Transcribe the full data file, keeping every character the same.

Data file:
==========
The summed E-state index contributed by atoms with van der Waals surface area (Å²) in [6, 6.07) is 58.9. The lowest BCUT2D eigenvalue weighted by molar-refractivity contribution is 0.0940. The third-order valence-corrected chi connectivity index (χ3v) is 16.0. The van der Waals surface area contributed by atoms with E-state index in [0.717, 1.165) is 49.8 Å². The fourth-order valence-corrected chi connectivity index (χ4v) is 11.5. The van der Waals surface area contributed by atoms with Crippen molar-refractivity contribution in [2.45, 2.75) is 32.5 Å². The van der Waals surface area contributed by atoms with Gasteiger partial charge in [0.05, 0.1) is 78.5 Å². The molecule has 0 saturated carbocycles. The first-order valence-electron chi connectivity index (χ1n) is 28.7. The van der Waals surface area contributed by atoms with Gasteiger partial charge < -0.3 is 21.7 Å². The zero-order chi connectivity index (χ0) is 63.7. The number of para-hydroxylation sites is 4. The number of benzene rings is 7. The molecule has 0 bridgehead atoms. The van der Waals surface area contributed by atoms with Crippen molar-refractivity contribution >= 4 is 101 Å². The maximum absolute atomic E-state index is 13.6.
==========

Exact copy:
The summed E-state index contributed by atoms with van der Waals surface area (Å²) in [6, 6.07) is 58.9. The lowest BCUT2D eigenvalue weighted by molar-refractivity contribution is 0.0940. The third-order valence-corrected chi connectivity index (χ3v) is 16.0. The van der Waals surface area contributed by atoms with E-state index in [0.717, 1.165) is 49.8 Å². The fourth-order valence-corrected chi connectivity index (χ4v) is 11.5. The van der Waals surface area contributed by atoms with Crippen molar-refractivity contribution in [2.45, 2.75) is 32.5 Å². The van der Waals surface area contributed by atoms with Gasteiger partial charge in [0.05, 0.1) is 78.5 Å². The molecule has 0 saturated carbocycles. The first-order valence-electron chi connectivity index (χ1n) is 28.7. The van der Waals surface area contributed by atoms with Gasteiger partial charge < -0.3 is 21.7 Å². The zero-order chi connectivity index (χ0) is 63.7. The number of para-hydroxylation sites is 4. The number of benzene rings is 7. The molecule has 0 bridgehead atoms. The van der Waals surface area contributed by atoms with Crippen molar-refractivity contribution >= 4 is 101 Å². The maximum absolute atomic E-state index is 13.6.